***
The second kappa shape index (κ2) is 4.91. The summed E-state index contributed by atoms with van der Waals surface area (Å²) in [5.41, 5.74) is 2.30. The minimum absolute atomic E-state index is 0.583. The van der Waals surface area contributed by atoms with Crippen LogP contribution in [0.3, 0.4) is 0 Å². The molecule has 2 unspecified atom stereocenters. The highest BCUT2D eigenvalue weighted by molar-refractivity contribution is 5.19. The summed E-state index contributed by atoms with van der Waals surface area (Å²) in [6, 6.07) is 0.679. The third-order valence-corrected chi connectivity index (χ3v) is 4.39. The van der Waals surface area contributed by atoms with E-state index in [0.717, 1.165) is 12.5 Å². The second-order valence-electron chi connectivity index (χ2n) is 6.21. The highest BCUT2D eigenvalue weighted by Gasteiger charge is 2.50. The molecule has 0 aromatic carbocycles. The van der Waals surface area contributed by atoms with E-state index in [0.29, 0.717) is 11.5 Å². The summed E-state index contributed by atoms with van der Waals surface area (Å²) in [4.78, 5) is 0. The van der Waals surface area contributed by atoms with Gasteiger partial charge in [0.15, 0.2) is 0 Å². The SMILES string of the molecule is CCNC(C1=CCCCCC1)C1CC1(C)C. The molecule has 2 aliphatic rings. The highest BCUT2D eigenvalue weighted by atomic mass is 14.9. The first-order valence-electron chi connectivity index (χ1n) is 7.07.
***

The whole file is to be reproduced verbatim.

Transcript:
The second kappa shape index (κ2) is 4.91. The summed E-state index contributed by atoms with van der Waals surface area (Å²) in [5.41, 5.74) is 2.30. The minimum absolute atomic E-state index is 0.583. The van der Waals surface area contributed by atoms with Crippen LogP contribution in [0.3, 0.4) is 0 Å². The molecule has 2 unspecified atom stereocenters. The highest BCUT2D eigenvalue weighted by molar-refractivity contribution is 5.19. The summed E-state index contributed by atoms with van der Waals surface area (Å²) in [6, 6.07) is 0.679. The third-order valence-corrected chi connectivity index (χ3v) is 4.39. The van der Waals surface area contributed by atoms with E-state index in [0.717, 1.165) is 12.5 Å². The second-order valence-electron chi connectivity index (χ2n) is 6.21. The highest BCUT2D eigenvalue weighted by Gasteiger charge is 2.50. The molecule has 0 aromatic carbocycles. The van der Waals surface area contributed by atoms with E-state index in [0.29, 0.717) is 11.5 Å². The summed E-state index contributed by atoms with van der Waals surface area (Å²) in [4.78, 5) is 0. The van der Waals surface area contributed by atoms with Gasteiger partial charge in [0.15, 0.2) is 0 Å². The SMILES string of the molecule is CCNC(C1=CCCCCC1)C1CC1(C)C. The molecule has 2 aliphatic rings. The highest BCUT2D eigenvalue weighted by atomic mass is 14.9. The first-order valence-electron chi connectivity index (χ1n) is 7.07.